Significance and Use
5.1 The principal characteristic of geomembranes is their intrinsically low permeability to a broad range of gases, vapors, and liquids, both as single-component fluids and as complex mixtures of many constituents. As low-permeable materials, geomembranes are being used in a wide range of engineering applications in geotechnical, environmental, and transportation areas as barriers to control the migration of mobile fluids and their constituents. The range of potential permeants is broad and the service conditions can differ greatly. This guide shows users test methods available for determining the permeability of geomembranes to various permeants.
5.2 The transmission of various species through a geomembrane is subject to many factors that must be assessed in order to be able to predict its effectiveness for a specific service. Permeability measurements are affected by test conditions, and measurements made by one method cannot be translated from one application to another. A wide variety of permeability tests have been devised to measure the permeability of polymeric materials; however, only a limited number of these procedures have been applied to geomembranes. Test conditions and procedures should be selected to reflect actual service requirements as closely as possible. It should be noted that field conditions may be difficult to model or maintain in the laboratory. This may impact apparent performance of geomembrane samples.
5.3 This guide discusses the mechanism of permeation of mobile chemical species through geomembranes and the permeability tests that are relevant to various types of applications and permeating species. Specific tests for the permeability of geomembranes to both single-component fluids and multicomponent fluids that contain a variety of permeants are described and discussed.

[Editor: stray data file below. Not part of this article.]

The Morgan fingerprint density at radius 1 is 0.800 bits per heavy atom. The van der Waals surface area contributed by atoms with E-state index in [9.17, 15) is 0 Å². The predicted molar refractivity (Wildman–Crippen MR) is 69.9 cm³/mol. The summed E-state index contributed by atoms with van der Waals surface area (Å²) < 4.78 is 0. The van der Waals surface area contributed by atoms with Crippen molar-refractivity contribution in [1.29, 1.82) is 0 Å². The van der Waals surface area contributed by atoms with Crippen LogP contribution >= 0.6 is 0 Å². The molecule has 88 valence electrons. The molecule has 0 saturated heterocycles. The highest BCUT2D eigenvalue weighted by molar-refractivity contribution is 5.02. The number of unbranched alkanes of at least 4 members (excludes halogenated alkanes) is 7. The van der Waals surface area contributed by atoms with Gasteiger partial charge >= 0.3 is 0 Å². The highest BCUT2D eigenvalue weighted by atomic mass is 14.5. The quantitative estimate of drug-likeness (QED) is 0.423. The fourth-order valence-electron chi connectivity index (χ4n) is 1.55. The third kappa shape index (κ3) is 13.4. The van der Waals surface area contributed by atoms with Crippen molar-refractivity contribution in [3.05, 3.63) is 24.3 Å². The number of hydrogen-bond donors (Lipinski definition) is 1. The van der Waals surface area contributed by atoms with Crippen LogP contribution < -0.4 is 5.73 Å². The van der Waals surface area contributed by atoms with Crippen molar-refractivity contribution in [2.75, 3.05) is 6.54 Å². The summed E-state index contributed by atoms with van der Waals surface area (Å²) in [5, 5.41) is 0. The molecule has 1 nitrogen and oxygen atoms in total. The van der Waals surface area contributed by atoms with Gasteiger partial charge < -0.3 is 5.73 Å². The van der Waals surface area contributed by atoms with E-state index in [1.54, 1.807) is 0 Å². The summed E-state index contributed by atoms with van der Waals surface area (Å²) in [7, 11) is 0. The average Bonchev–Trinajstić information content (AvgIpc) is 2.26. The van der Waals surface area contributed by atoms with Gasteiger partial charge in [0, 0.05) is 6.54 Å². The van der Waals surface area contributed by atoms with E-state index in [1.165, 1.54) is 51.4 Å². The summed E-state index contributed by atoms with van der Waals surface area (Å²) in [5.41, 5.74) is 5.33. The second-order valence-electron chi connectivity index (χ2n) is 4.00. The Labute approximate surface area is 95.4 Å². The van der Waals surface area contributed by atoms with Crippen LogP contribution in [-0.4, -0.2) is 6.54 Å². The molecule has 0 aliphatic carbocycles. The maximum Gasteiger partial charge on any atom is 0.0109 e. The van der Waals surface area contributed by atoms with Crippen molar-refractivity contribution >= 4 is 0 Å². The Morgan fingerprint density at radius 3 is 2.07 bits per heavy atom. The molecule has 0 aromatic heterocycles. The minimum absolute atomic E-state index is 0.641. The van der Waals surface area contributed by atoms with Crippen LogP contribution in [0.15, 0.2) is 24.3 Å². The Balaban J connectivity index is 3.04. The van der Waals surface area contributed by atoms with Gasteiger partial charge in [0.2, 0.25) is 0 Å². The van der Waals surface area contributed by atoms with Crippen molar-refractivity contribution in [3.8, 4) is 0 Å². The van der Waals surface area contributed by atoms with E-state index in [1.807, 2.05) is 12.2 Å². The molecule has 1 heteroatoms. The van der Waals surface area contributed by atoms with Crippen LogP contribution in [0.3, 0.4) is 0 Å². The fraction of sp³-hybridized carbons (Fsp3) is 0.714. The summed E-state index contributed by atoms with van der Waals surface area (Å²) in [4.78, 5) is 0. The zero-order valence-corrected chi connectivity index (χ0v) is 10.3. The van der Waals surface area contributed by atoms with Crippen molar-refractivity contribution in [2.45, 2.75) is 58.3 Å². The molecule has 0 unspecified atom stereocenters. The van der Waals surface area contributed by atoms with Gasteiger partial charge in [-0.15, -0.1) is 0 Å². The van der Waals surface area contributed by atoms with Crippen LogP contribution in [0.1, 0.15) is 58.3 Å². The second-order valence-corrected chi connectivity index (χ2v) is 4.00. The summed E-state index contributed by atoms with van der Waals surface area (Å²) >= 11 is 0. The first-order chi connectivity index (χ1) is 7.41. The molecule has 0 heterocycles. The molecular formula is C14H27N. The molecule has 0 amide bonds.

1.1 This guide covers selecting one or more appropriate test methods to assess the permeability of all candidate geomembranes for a proposed specific application to various permeants. The widely different uses of geomembranes as barriers to the transport and migration of different gases, vapors, and liquids under different service conditions require determinations of permeability by test methods that relate to and simulate the service. Geomembranes are nonporous, homogeneous materials that are permeable in varying degrees to gases, vapors, and liquids on a molecular scale in a three-step process by: (1) dissolution in or absorption by the geomembrane on the upstream side, (2) diffusion through the geomembrane, and (3) desorption on the downstream side of the barrier.
1.2 The rate of transmission of a given chemical species, whether as a single permeant or in mixtures, is driven by its chemical potential or in practical terms by its concentration gradient across the geomembrane. Various methods to assess the permeability of geomembranes to single component permeants, such as individual gases, vapors, and liquids are referenced and briefly described.
1.3 Various test methods for the measurement of permeation and transmission through geomembranes of individual species in complex mixtures such as waste liquids are discussed.
1.4 This standard does not purport to address all of the safety concerns, if any, associated with its use. It is the responsibility of the user of this standard to establish appropriate safety, health, and environmental practices and determine the applicability of regulatory limitations prior to use.
1.5 This international standard was developed in accordance with internationally recognized principles on standardization established in the Decision on Principles for the Development of International Standards, Guides and Recommendations issued by the World Trade Organization Technical Barriers to Trade (TBT) Committee.